It should be noted that the large scale expansion of the Irish wind industry will be an extremely positive economic development for Ireland and will result in greater grid security and stability, job creation, lower energy prices and bring about a reduction of GHG emissions. This expansion in a relatively short period of time will present a considerable challenge for local authorities, not just in the processing of planning applications for wind farms and grid connections, but also in terms of identifying and zoning lands suitable for wind farm development.
In identifying suitable zones for development, regard should be had to, among others things, the level of the resource, the nature of landscape, and the status of the surrounding lands and the Department of the Environment’s Wind Farm Planning Guidelines 2006.
Building larger and more efficient turbines mean fewer turbines overall. For some larger commercial turbines, a 10-15% increase in turbine height can increase the energy yield by up to 50%. These more efficient turbines, increase our ability to meet targets, reduce the amount of turbines needed and reduce the amount of raw materials required. When delivering the least cost solution to society, the grouping or clustering of wind projects in relatively close proximity on sites with suitable resource is crucially important to reducing cost to both developers and consumers. Well planned cluster developments enable developers to achieve lower average connection costs and reduce the costs and timelines of infrastructure delivery for the Grid Operator.
Specific Comments on the current Draft Kilkenny County Development Plan 2014 – 2020
We have reviewed the relevant sections of the draft plan; Chapter 10 Renewable Energy Strategy and Appendix J Wind Energy Development Strategy, in the context of the previous development plan policy - Wind Energy Development Strategy (WEDS) 2008.
In particular we compared the current WEDS Map 15 where the strategic/acceptable in principle areas are marked in red, with the new draft plan Figure 10.2, where the strategic/preferred areas are marked in green. We wish to comment that there is very little expansion to these strategic areas. In addition, the areas ‘open for consideration’ – marked yellow in each map, have been substantially reduced in this new Draft Plan. These restrictions will impede wind energy development in the County and are contradictory to current policy as stated in Section 8 of the WEDS 2008 where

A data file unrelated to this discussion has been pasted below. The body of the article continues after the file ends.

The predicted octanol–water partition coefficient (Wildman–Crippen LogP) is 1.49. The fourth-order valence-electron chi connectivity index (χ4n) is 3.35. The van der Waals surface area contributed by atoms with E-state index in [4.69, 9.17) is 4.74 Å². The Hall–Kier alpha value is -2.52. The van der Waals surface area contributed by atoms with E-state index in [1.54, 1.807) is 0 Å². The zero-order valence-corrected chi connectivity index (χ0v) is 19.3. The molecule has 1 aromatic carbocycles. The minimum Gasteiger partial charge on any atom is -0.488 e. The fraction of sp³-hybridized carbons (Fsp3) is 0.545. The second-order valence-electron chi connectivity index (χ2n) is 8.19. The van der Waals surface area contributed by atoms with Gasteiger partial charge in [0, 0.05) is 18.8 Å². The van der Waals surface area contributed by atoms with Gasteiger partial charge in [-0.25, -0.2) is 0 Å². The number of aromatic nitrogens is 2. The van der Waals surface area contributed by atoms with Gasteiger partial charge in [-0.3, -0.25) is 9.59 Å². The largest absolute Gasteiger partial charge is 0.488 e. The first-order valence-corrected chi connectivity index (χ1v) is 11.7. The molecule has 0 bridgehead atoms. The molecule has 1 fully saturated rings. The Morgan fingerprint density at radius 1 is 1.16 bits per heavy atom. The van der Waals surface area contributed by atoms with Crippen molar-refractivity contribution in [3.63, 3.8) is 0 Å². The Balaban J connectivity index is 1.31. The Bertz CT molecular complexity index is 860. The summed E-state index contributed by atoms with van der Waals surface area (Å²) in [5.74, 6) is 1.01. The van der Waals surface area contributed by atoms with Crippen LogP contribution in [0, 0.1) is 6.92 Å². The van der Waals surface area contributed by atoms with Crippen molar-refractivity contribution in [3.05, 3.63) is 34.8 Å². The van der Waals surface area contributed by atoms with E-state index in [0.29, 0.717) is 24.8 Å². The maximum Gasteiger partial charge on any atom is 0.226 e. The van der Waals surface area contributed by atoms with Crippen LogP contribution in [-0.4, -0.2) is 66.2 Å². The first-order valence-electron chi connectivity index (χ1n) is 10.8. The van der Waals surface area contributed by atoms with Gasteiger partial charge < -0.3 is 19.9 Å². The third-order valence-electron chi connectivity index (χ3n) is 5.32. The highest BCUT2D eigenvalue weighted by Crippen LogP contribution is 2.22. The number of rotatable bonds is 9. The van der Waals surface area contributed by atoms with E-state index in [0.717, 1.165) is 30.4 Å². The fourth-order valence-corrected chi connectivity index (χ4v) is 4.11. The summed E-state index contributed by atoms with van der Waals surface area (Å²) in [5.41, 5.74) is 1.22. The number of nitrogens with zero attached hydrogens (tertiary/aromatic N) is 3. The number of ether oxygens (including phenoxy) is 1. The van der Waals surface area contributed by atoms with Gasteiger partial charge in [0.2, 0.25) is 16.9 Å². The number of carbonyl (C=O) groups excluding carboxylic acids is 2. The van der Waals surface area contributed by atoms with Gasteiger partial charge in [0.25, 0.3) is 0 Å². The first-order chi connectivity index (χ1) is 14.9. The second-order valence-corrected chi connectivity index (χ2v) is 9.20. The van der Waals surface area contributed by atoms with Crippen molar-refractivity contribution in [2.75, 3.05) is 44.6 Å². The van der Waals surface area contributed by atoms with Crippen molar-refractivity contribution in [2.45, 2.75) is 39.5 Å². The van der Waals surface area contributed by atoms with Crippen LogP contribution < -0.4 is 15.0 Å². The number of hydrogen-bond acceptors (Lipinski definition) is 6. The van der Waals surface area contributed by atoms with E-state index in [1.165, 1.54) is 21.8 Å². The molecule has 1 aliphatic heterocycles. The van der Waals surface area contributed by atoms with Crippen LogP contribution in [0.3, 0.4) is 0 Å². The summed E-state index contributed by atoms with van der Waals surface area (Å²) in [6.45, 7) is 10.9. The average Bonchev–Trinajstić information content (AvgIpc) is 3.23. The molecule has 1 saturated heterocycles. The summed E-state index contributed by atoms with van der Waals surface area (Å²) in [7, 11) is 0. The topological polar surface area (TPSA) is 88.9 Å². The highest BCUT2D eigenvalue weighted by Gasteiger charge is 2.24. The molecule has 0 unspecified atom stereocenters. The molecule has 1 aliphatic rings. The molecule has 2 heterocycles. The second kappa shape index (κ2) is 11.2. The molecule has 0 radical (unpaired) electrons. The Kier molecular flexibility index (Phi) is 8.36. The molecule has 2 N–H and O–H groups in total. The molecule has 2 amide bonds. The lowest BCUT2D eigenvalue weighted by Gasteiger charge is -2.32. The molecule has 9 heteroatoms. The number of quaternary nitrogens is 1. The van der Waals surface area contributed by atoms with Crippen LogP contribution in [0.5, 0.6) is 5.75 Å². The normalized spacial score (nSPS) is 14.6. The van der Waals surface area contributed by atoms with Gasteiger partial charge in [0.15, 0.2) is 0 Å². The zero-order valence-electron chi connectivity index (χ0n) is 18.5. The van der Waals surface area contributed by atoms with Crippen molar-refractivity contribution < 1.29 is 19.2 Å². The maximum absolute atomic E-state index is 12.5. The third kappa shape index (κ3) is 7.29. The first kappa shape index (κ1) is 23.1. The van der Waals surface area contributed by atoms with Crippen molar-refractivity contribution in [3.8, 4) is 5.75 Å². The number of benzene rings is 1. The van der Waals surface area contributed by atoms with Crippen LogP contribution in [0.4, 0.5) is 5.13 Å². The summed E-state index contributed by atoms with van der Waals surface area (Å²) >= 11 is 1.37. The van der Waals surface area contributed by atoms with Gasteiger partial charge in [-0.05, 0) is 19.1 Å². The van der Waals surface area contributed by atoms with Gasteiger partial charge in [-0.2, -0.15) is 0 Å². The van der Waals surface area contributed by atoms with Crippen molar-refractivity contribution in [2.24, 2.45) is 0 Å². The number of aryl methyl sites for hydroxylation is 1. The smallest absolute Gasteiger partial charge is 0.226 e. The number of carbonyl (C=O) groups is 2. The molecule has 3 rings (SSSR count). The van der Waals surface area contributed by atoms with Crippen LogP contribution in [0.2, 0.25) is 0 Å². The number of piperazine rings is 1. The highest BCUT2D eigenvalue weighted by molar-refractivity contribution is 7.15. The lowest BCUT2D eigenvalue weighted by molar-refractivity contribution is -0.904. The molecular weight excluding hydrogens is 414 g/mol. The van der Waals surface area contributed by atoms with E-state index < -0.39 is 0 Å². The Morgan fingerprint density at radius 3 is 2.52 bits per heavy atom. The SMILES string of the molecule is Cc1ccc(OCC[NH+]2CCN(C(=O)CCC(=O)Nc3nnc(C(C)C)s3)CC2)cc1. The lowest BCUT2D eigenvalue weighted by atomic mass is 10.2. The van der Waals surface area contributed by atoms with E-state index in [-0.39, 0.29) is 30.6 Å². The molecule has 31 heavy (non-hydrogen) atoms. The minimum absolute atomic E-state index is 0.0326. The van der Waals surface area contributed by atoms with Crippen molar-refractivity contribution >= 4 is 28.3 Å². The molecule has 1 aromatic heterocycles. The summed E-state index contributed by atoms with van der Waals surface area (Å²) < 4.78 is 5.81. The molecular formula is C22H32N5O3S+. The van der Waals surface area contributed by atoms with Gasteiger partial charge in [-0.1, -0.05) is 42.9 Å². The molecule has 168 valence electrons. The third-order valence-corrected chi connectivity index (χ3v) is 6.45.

- The boundaries of the current Strategy Areas will be reviewed once substantial wind energy development has occurred within them – with a view to extending the designated ‘Acceptable in Principle’ areas having regard to:
D) The alteration to the landscape character of the area due to the proximity of established windfarm projects
E) The requirements for alternative energy at that time
F) The configuration and availability of grid connections
The failure to expand the existing strategic areas to in any substantial way is not compatible with the Draft Renewable Energy Strategic Aim: To promote and facilitate all forms of renewable energies.
IWEA ask that the current restrictions be reviewed.
IWEA also submit that there should be a new policy statement for applications for wind farm developments in areas adjacent to the ‘Preferred’ and ‘Open for Consideration’ areas as designated in Figure 10.2 of the Draft Plan. This policy statement should allow that applications for wind farm developments adjacent to the strategic areas be open for consideration and assessed on their own merits.
IWEA hope that this submission will inform the new County Development Plan 2014-2020. We remain at your disposal if you have any questions on our submission above or on the current wind energy development position in Ireland.
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Irish Wind Energy Association